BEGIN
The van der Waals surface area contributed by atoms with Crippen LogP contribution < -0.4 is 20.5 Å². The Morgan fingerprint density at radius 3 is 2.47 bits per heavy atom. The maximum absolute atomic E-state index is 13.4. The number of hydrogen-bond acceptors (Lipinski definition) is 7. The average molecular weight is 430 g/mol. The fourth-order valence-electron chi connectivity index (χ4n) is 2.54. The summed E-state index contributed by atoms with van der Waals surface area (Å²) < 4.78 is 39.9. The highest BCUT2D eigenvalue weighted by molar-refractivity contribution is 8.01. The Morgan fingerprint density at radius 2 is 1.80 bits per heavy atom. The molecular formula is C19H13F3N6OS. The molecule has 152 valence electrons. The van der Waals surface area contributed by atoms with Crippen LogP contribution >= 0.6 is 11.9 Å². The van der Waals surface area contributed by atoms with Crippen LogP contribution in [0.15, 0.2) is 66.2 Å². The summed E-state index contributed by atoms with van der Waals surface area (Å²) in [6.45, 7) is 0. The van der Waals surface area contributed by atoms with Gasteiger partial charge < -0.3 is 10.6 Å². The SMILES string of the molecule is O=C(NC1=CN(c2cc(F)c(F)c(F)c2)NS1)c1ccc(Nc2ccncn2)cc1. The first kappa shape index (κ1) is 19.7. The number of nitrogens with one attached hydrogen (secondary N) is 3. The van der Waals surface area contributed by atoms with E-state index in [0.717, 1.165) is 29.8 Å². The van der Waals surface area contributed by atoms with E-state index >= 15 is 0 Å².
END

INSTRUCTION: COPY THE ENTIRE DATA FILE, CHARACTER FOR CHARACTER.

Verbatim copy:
The van der Waals surface area contributed by atoms with Crippen LogP contribution < -0.4 is 20.5 Å². The Morgan fingerprint density at radius 3 is 2.47 bits per heavy atom. The maximum absolute atomic E-state index is 13.4. The number of hydrogen-bond acceptors (Lipinski definition) is 7. The average molecular weight is 430 g/mol. The fourth-order valence-electron chi connectivity index (χ4n) is 2.54. The summed E-state index contributed by atoms with van der Waals surface area (Å²) < 4.78 is 39.9. The highest BCUT2D eigenvalue weighted by molar-refractivity contribution is 8.01. The Morgan fingerprint density at radius 2 is 1.80 bits per heavy atom. The molecular formula is C19H13F3N6OS. The molecule has 152 valence electrons. The van der Waals surface area contributed by atoms with Crippen LogP contribution >= 0.6 is 11.9 Å². The van der Waals surface area contributed by atoms with Crippen LogP contribution in [0.15, 0.2) is 66.2 Å². The summed E-state index contributed by atoms with van der Waals surface area (Å²) in [6.45, 7) is 0. The van der Waals surface area contributed by atoms with Gasteiger partial charge < -0.3 is 10.6 Å². The SMILES string of the molecule is O=C(NC1=CN(c2cc(F)c(F)c(F)c2)NS1)c1ccc(Nc2ccncn2)cc1. The first kappa shape index (κ1) is 19.7. The number of nitrogens with one attached hydrogen (secondary N) is 3. The van der Waals surface area contributed by atoms with E-state index in [0.717, 1.165) is 29.8 Å². The van der Waals surface area contributed by atoms with E-state index >= 15 is 0 Å².